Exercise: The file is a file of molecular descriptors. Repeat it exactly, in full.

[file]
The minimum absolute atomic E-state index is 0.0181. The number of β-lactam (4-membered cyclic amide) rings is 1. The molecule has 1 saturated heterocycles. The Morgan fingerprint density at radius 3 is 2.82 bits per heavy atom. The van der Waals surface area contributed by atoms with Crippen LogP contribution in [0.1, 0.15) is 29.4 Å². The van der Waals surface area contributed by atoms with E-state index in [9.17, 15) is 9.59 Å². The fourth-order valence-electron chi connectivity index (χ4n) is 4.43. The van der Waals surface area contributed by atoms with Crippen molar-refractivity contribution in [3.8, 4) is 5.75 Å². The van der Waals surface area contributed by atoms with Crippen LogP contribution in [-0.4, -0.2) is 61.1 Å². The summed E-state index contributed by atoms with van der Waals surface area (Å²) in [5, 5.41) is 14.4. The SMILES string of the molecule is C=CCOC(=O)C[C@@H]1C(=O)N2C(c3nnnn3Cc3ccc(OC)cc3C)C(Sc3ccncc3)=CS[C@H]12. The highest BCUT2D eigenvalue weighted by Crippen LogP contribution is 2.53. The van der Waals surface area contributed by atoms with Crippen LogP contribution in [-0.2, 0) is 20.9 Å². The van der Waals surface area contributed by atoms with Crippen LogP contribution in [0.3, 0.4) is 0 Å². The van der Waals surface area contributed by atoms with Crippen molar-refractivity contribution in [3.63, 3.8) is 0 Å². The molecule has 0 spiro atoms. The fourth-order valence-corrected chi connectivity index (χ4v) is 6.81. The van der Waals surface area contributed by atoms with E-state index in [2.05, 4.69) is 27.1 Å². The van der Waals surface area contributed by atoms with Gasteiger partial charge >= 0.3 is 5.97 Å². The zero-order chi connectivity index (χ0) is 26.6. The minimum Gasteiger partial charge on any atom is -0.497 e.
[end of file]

The minimum absolute atomic E-state index is 0.0181. The number of β-lactam (4-membered cyclic amide) rings is 1. The molecule has 1 saturated heterocycles. The Morgan fingerprint density at radius 3 is 2.82 bits per heavy atom. The van der Waals surface area contributed by atoms with Crippen LogP contribution in [0.1, 0.15) is 29.4 Å². The van der Waals surface area contributed by atoms with E-state index in [9.17, 15) is 9.59 Å². The fourth-order valence-electron chi connectivity index (χ4n) is 4.43. The van der Waals surface area contributed by atoms with Crippen molar-refractivity contribution in [3.8, 4) is 5.75 Å². The van der Waals surface area contributed by atoms with Crippen LogP contribution in [-0.4, -0.2) is 61.1 Å². The summed E-state index contributed by atoms with van der Waals surface area (Å²) in [5, 5.41) is 14.4. The SMILES string of the molecule is C=CCOC(=O)C[C@@H]1C(=O)N2C(c3nnnn3Cc3ccc(OC)cc3C)C(Sc3ccncc3)=CS[C@H]12. The highest BCUT2D eigenvalue weighted by Crippen LogP contribution is 2.53. The van der Waals surface area contributed by atoms with Crippen LogP contribution in [-0.2, 0) is 20.9 Å². The van der Waals surface area contributed by atoms with Crippen LogP contribution in [0.3, 0.4) is 0 Å². The van der Waals surface area contributed by atoms with Crippen molar-refractivity contribution in [3.63, 3.8) is 0 Å². The molecule has 0 spiro atoms. The fourth-order valence-corrected chi connectivity index (χ4v) is 6.81. The van der Waals surface area contributed by atoms with E-state index in [2.05, 4.69) is 27.1 Å². The van der Waals surface area contributed by atoms with Gasteiger partial charge >= 0.3 is 5.97 Å². The zero-order chi connectivity index (χ0) is 26.6. The minimum Gasteiger partial charge on any atom is -0.497 e.